Souvenirs d’un voyage à Munich ou description des principaux monuments de la ville nouvelle.
Paris, “A-T.Breton, imprimeur,Rue Montmartre, 131”, 1843.
8vo. (8) + 111 + (3)pp. Contemporary boards, calf spine, gilt (presumably the book’s original binding). Ink inscription “offert par l’auteur à Mr Fontaine”, with Lusson’s signature beneath, on preliminary blank leaf.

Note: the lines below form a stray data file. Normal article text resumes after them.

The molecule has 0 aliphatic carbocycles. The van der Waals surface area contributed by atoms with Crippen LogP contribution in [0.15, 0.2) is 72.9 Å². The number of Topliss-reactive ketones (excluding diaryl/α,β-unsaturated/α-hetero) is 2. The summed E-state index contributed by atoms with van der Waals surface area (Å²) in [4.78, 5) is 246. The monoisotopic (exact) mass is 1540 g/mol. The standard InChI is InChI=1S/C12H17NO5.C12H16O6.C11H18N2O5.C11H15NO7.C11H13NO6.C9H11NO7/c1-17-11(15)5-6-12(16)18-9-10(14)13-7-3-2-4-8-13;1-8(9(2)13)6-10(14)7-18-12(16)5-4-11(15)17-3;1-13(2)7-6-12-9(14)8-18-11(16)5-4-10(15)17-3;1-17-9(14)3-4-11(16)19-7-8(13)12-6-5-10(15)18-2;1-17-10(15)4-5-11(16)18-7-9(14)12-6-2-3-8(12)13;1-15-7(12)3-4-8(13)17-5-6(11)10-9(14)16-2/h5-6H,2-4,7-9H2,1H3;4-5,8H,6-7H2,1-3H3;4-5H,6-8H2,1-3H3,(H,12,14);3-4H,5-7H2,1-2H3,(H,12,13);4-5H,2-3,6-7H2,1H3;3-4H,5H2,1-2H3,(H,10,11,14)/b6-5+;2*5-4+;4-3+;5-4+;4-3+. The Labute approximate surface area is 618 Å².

First and only edition of this enthusiastic description of the churches, palaces and other public buildings erected in Munich during the first forty years of the nineteenth century as a result of the energetic patronage of architecture and the fine arts by King Ludwig I of Bavaria. The book’s author, the Parisian architect Adrien-Louis Lusson (1788-1864), had been a pupil of Charles Percier, the dominant official French architect during the Napoleonic period, and he takes a particularly positive view of the new royal palaces, the Glyptothek, the Pinakothek and other major new buildings in the city, most of them designed in neo-classical styles either by Klenze or by Gärtner, and many of them also featuring frescoes by the fashionable Bavarian court artist Peter Cornelius. As a description of a city’s new buildings seen through the eyes of a visiting architect from a foreign country, Lusson’s book has few contemporary parallels, and what adds to the merit of this particular copy is that it carries a presentation inscription from Lusson to “M.Fontaine”, evidently the famous architect (and Percier’s close collaborator) Pierre-François-Léonard Fontaine (1762-1853).